Silver Bullets come to Cooperstown
When Phil Niekro was inducted into the National Baseball Hall of Fame Aug. 3, 1997, thousands of fans gathered in Cooperstown to celebrate the 300-win knuckleballer, including 34 additional living Hall of Famers.
Also in attendance on that sunny afternoon was a group who knew him not just as an ace, but as a manager: The Colorado Silver Bullets.
The Silver Bullets were an all-women’s baseball team founded “with the purpose to provide a nurturing environment for top women athletes to learn and play professional baseball against existing men’s teams within the ranks of minor league, semi-pro, college, and amateur baseball.”
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Or, as former pitcher Missy Coombes put it in 1995, “Basically, the goal of this whole thing is to prove that women, if given the opportunity, can play baseball.”
Initially approached by Silver Bullets Club President and former Atlanta Braves executive Bob Hope in 1993, Phil Niekro managed the team for the duration of their existence, and went so far as to salute his players during his Induction speech.
“This is America. This is the land of the free and the home of the brave, and all [these women] want is a chance to play baseball and an opportunity. And I figure that’s what this country can give them.”
“I’m honored and very privileged to be a part of an organization like that for the last four years…the Colorado Silver Bullets."
Niekro’s induction was not the first time the Silver Bullets had ventured to baseball’s hometown. On June 25, 1995, they faced off against the Otsego Macs at historic Doubleday Field.
The Silver Bullets were on a hot streak coming in to Cooperstown, having bested the Montage Phillies and the Capital Region Rockies in their previous two games, but unfortunately didn’t fare so well against the home team, falling to the Macs 9-0.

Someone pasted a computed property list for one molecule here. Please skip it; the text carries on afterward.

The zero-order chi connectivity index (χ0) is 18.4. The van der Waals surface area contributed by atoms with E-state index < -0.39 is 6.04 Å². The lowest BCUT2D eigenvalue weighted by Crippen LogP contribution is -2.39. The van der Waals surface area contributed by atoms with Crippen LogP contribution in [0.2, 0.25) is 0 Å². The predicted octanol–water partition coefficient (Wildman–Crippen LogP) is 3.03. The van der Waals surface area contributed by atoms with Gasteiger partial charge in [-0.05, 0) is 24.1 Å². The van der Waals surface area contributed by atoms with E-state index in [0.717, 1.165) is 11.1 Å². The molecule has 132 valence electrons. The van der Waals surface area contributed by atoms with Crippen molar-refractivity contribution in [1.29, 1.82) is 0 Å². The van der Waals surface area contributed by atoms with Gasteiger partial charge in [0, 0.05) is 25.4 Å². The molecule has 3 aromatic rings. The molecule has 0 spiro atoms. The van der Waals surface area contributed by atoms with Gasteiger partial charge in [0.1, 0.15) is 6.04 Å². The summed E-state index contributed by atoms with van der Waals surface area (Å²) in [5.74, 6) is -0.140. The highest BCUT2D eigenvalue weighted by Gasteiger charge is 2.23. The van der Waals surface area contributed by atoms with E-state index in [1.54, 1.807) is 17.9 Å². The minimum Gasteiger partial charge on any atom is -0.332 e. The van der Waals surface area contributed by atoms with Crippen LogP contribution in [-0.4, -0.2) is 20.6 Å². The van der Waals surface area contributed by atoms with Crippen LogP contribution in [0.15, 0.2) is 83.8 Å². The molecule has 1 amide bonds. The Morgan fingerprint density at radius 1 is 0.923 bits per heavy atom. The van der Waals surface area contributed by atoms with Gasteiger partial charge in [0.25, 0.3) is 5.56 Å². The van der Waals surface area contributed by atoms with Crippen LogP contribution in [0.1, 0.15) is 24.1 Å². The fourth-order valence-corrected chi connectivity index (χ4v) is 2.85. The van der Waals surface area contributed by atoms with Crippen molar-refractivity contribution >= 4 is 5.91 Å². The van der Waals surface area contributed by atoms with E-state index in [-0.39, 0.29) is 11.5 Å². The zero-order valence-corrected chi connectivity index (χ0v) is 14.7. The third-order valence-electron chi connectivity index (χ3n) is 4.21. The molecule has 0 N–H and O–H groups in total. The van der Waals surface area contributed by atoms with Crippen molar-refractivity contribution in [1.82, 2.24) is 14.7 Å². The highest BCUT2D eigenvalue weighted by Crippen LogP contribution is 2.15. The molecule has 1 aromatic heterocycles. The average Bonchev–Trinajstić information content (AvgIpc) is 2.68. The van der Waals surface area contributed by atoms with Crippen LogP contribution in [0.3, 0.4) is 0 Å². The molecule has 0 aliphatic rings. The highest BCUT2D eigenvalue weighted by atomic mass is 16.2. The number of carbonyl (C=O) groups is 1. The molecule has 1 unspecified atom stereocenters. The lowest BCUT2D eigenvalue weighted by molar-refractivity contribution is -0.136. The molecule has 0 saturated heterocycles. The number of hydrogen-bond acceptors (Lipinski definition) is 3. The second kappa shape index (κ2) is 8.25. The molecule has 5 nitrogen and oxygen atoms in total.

The matchup drew a reported 3,000 fans and the Silver Bullets impressed all in attendance – including their opponents.
“I really like the way they play the game,” Macs’ first baseman Chris Cavanagh told the Binghamton Press & Sun-Bulletin.
“They play the game the way it should be played…They’ve got good defense, pitching’s good and they swung the bats well. I mean, they ripped some of our guys who throw pretty well…They’re better than people expect.”
The Silver Bullets franchise folded in 1998 due to a lack of funding, but the team’s demise did little to stifle the players’ passion for the game.
More than two decades later, many of the women who took the field in the Silver Bullets uniform continue to be involved in the game. Angie Mentink is an anchor for “Root Sports Northwest” and the host of “Mariners All Access;” Bridget Venturi Veenema coaches clinics as part of the Illinois Girls Baseball program; Jenny Dalton-Hill is a coach and sports commentator; and Laura Espinoza-Watson has created and coached multiple championship travel ball teams.
The list goes on and on because for these women, like so many other players and fans of the game, baseball isn’t just for a season: It’s for life.
Isabelle Minasian was the digital content specialist at the National Baseball Hall of Fame and Museum